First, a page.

Smoking is a problem, bringing signifi cant social and economic costs to Russiansociety. However, ratifi cation of the World health organization Framework conventionon tobacco control makes it possible to improve Russian legislation accordingto the international standards. So, I describe some measures that should be taken bythe Russian authorities in the nearest future, and I examine their effi ciency. By studyingthe international evidence I analyze the impact of the smoke-free areas, advertisementand sponsorship bans, tax increases, etc. on the prevalence of smoking, cigaretteconsumption and some other indicators. I also investigate the obstacles confrontingthe Russian authorities when they introduce new policy measures and the public attitudetowards these measures. I conclude that there is a number of easy-to-implementanti-smoking activities that need no fi nancial resources but only a political will.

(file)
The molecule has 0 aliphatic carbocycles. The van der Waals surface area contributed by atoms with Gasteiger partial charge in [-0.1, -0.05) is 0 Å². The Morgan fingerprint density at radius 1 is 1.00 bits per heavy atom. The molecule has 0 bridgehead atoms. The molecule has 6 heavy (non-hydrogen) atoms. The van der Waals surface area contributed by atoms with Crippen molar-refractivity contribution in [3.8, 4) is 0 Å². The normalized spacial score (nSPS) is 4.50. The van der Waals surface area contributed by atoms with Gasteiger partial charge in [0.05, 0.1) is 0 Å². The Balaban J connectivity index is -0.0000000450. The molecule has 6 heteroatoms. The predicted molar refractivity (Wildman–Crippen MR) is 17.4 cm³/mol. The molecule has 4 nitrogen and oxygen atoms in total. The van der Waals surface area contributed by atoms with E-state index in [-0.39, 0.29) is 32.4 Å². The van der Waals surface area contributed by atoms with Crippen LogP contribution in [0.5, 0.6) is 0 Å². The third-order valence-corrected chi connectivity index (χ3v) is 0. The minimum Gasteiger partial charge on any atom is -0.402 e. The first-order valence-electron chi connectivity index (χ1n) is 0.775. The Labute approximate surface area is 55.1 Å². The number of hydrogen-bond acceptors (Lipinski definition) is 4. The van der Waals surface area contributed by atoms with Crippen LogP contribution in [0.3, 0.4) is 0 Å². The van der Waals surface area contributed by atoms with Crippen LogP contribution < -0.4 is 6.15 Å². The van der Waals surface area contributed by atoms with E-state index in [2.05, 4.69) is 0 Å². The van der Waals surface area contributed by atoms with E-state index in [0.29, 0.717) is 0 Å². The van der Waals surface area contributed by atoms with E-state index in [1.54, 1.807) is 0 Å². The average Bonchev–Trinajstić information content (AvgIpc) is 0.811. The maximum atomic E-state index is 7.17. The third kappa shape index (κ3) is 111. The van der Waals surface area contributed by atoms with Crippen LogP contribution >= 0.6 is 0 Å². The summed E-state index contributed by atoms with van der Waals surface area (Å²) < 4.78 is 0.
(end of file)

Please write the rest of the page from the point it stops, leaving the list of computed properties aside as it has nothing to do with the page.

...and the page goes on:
One of the most important indicators of company's success is the increase of its value. The article investigates traditional methods of company's value assessment and the evidence that the application of these methods is incorrect in the new stage of economy. So it is necessary to create a new method of valuation based on the new main sources of company's success that is its intellectual capital.